A former Fort Worth Chamber of Commerce business recruiter who worked for Intel Corp. for 19 years will return from California next month to become president and chief executive of the Arlington Chamber of Commerce.
Michael Jacobson, who has served on chamber boards of several California cities, will take over from interim President and CEO Kelly Curnutt on Feb. 8.
Curnutt declined to be considered for the permanent post but stepped in to run the chamber in August when Wes Jurey retired after 14 years at the helm.
Jacobson, whose duties for Intel included searching around the world for plant sites, admits that homesickness played a role in his desire to relocate.
“It’s hard to believe that I have been away for 16 years,” said Jacobson, 53, a North Richland Hills native who lives in Folsom, Calif., with his wife, Kristen. “The Texan in me — that’s who I am — decided to come home.”
I’m very excited to have him back in the community. I think he will be a great regional partner.
Bill Thornton, CEO, Fort Worth Chamber of Commerce
Curnutt said the chamber received about 40 applicants for the job and that a “handful” of finalists were interviewed by an executive committee of the chamber’s board.
“He was the unanimous choice,” Curnutt said, adding he spent an entire day with Jacobson, running him through a gantlet of community stakeholders, business leaders, chamber members, city leaders and business owners.
“I got to see him answer all their probing questions,” he said. “He had great answers.”
In addition to Jacobson’s Tarrant County roots, Curnutt said, his professional experience was a match for the chamber’s ambitions.
“His work experience is very broad, with economic development, public policy, management of staff and volunteers,” Curnutt said. “I’m really proud for Arlington to pass the torch to a really awesome servant-leader.”
Jacobson is director of Intel’s corporate responsibility office and has served on the chamber boards of California cities and on the board of the U.S. Chamber Foundation Corporate Citizenship Center.
“Arlington is exciting because I think there are some great assets — a world-class university, a world-class community college,” he said. “You have the best sports venues in the world, and you have strong elected officials and a strong business community. And you have real passion for Arlington.”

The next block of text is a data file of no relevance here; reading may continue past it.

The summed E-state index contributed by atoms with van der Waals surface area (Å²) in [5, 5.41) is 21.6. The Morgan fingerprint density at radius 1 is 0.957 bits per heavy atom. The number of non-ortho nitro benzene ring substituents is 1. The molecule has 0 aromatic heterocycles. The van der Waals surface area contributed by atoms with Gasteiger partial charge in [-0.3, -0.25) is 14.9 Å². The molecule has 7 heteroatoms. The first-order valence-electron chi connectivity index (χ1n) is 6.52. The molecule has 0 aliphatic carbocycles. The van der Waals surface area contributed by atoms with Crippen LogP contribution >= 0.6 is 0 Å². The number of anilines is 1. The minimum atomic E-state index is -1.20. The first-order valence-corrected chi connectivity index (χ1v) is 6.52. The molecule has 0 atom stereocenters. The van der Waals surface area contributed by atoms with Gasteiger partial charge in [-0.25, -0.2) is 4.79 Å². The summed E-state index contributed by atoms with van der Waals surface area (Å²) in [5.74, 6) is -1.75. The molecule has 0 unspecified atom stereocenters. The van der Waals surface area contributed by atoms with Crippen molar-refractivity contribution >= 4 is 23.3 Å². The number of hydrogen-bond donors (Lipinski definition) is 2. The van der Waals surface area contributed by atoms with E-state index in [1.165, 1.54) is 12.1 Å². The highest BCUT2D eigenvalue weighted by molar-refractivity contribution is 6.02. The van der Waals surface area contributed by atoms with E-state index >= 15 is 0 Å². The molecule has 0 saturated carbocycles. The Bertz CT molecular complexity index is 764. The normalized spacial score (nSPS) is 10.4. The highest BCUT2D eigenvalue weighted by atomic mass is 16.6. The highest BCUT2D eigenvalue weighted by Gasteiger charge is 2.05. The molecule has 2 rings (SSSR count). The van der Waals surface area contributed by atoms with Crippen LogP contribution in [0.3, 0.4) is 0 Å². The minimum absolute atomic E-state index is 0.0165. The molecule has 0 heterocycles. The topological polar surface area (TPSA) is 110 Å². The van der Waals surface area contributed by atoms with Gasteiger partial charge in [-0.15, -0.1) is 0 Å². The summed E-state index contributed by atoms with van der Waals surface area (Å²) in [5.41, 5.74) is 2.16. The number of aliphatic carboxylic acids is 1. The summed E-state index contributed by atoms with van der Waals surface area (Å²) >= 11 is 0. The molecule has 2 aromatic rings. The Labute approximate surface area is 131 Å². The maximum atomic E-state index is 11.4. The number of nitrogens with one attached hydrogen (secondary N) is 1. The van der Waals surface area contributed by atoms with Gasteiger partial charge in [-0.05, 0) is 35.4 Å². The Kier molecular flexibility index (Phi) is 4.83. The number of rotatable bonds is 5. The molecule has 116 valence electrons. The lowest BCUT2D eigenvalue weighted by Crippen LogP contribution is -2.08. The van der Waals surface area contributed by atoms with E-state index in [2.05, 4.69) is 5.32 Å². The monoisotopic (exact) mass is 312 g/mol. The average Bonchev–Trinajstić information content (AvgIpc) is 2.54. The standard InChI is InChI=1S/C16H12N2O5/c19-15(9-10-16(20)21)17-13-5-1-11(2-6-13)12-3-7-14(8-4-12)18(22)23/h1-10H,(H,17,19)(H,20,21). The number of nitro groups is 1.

He arrives as the Arlington chamber is developing a long-term strategic plan to “capitalize on the community’s strengths in areas such as education, manufacturing, entertainment, health care and other industries,” the chamber said in a statement.
“It is a perfect time for Michael Jacobson to lead our Chamber team,” Bob Kembel, the Arlington chamber’s board chairman, said in the statement. “Through his exceptional economic development, public policy, stakeholder engagement and leadership skills, Michael will help us achieve a new level of success in and around the Arlington business community.”
Jacobson received his bachelor’s degree in political science from Baylor University in 1984.
As a kid, he played football in junior high and high school and dreamed of playing pro football.
“But I wasn’t very good,” he said. “It became clear pretty fast, as it does for most young boys growing up in Texas, that sooner or later you’re not going to be playing football.”
Instead, he said, influenced by his parents’ community endeavors throughout his youth, he soon began thinking about a career in politics.
“I grew up in a family that was very actively engaged in the community,” he said. “My mom was a political leader and was on community boards. My dad was a physician and he and his partners built a hospital” — what is now North Hills Hospital. His father, Bruce Jacobson, also served on the Birdville school board, including as president, for many years.
Jacobson described his late mother, Pat Jacobson, as a powerful political fundraiser who was “friends” with Presidents Ronald Reagan and George H.W. Bush, which helped him land his first jobs out of Baylor — in the Social Security Administration and the Transportation Department under Reagan and Housing and Urban Development under Bush.
Jacobson worked four years with the Fort Worth Chamber of Commerce recruiting businesses and played a role in luring Intel, which decided to build a $2 billion microchip factory near Alliance Airport.
Intel bought 527 acres in 1997 and invested $65 million in the project before deciding in 2000 to build the plant elsewhere. Then working for Intel, Jacobson had to inform the city that the chipmaker was pulling out.
Bill Thornton, president and CEO of the Fort Worth Chamber, was Jacobson’s boss at the time.
“You had to bring that up again,” Thornton said Wednesday, referring to the painful Intel debacle. But he was happy to talk about Jacobson.
“I’m very excited to have him back in the community,” Thornton said. “I think he will be a great regional partner. We already have strong existing levels of collaboration between the two chambers, and I’m sure they will be enhanced with Michael and his skills and approach. He’s a regional thinker, there’s no doubt about it.”
Tony Rutigliano, president and CEO of Downtown Arlington Management Corp., said he’s looking forward to meeting Jacobson and has already heard good things.
“For me, the most important thing is someone who is passionate about Arlington,” said Rutigliano, whose nonprofit works to develop and improve the city’s downtown. “From there, we can work through the rest of it, right? It sounds to me like they got that guy.”